But starting with the Restoring Internet Freedom order where the FCC voted to kill net neutrality and to kill Title II regulation of broadband this all changed. After that order, the FCC stopped intervening in broadband complaints from customers. They now forward complaints to carriers but don’t insist that problems are resolved.
Jon Brodkin wrote an article about this last November where he documented a case where Frontier was billing $10 per month to a customer who had purchased a FiOS router before Frontier purchased the property there. The company insisted that the customer pay the fee for a router that the customer clearly owns. Even after a complaint was filed at the FCC on the issue, Frontier wouldn’t change its position. The FCC did nothing about the complaint – the agency forwarded the complaint to Frontier and considered the issue settled.
In the past, the FCC would have looked at the facts, which in this case any person off the street would have resolved in favor of the customer. If the FCC got too many complaints on the same issue, they would pressure an ISP to change their practices.
It’s conceivable that the FCC no longer has the power to resolve complaints and just doesn’t want to publicly say so. When the agency voided their ability to regulate broadband, it’s likely they also voided their ability to intervene on any topic related to broadband – the agency effectively gelded themselves.
As Brodkin points out, the FCC isn’t being truthful about the complaint process. They told US Rep. Mike Quigley (D-Ill.) that they forward complaints to the Federal Trade Commission, but it turns out they only forward complaints that the FTC asks about – not most complaints.
The FCC has informed some consumers that they have an option to file a formal complaint. This is a process that costs $235 and that ensures that the agency will at least look at the issue. This is the process normally used to resolve pole attachment complaints and similar disputes between carriers. A formal complaint initiates a formal process that the average person probably would find difficult to comply with – a formal complaint initiates the equivalent of a legal proceeding, and there are specific procedural rules and a legal process of filing documents and pleadings on a pre-determined schedule. A formal complaint that doesn’t follow the processes and protocols would likely be tossed as being non-responsive.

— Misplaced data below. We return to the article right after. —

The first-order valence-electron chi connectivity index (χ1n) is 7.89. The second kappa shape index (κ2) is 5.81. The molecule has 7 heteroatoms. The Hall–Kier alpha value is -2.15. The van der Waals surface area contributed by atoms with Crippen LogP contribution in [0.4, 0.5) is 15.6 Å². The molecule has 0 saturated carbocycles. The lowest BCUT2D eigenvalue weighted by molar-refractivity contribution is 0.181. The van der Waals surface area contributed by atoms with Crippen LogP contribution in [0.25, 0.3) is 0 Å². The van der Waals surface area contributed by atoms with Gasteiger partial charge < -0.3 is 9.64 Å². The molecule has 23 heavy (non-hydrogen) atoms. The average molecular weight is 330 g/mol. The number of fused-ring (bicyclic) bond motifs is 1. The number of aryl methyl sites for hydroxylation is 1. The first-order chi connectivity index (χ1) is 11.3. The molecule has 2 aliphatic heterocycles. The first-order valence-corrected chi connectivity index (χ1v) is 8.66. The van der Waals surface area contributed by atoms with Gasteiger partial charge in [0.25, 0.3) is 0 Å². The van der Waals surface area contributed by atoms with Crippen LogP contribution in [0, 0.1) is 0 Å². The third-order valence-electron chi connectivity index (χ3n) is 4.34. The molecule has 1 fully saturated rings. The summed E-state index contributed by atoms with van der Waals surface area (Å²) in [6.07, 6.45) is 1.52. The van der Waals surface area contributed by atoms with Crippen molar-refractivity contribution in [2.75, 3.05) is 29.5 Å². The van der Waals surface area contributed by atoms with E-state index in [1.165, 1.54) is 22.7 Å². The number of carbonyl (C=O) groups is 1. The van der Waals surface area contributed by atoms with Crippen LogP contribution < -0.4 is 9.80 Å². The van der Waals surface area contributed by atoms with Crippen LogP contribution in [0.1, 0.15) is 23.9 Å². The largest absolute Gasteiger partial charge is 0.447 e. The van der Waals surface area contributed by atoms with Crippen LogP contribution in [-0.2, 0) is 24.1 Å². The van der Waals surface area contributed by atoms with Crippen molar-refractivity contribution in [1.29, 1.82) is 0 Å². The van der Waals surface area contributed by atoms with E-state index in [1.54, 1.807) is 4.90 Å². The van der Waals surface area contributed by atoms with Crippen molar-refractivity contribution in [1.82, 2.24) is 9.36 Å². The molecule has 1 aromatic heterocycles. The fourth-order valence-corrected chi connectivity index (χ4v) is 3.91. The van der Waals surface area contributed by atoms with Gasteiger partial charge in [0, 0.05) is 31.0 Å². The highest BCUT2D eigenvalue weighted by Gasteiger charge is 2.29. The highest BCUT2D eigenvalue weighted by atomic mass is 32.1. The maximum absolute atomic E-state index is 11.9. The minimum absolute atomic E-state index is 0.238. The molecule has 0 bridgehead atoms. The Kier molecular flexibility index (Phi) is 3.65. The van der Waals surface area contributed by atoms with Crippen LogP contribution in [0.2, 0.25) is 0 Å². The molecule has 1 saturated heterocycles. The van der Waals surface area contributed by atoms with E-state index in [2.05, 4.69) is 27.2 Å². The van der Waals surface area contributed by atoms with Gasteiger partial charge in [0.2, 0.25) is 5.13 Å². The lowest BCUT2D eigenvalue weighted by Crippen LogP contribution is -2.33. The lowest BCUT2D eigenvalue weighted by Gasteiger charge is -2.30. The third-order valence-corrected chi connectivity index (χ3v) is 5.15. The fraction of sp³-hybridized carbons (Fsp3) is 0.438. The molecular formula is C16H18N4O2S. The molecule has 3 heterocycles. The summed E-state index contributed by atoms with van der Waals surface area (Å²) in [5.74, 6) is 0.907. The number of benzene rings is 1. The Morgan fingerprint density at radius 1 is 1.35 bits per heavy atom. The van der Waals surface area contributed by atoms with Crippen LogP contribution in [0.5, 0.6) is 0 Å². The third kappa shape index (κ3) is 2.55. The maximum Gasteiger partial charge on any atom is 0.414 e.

Unfortunately, paying this fee for a formal complaint still might not do any good since the FCC no longer has jurisdiction over a broadband billing dispute or other broadband issues. The resolution of a formal complaint might result in nothing more than an FCC ruling that the customer should have gone to the FTC instead of the FCC.
There are other ramifications of the Restoring Internet Freedom order. When the FCC killed its ability to regulate broadband it also theoretically voided the State’s ability to regulate broadband as well. State regulatory commissions have always had a complaint process similar to the FCC’s, but since the law of the land is that broadband is no longer regulated, consumers can’t take these complaints to a state commission. The only current recourse for a consumer is to go to the FTC. Unfortunately, the FTC regulates bad behavior by all corporations, and so the agency only opens an investigation when there are numerous complaints against a specific ISP on a specific topic. The FTC does not intervene in or try to resolve individual consumer complaints.
I don’t think it has registered with the general public that broadband is unregulated. This means that consumers are on their own when ISPs harm them and no government agency can intervene on their behalf. There is no better example than the one that Brodkin had highlighted – Frontier feels safe in mistreating a customer even when under the eye of regulators, and even when they are blatantly wrong. To Frontier, keeping the erroneous $10 in monthly billing is obviously more important than doing the right thing by a customer – and there seems to be nothing a customer can do than perhaps finding somebody in the press to highlight their story.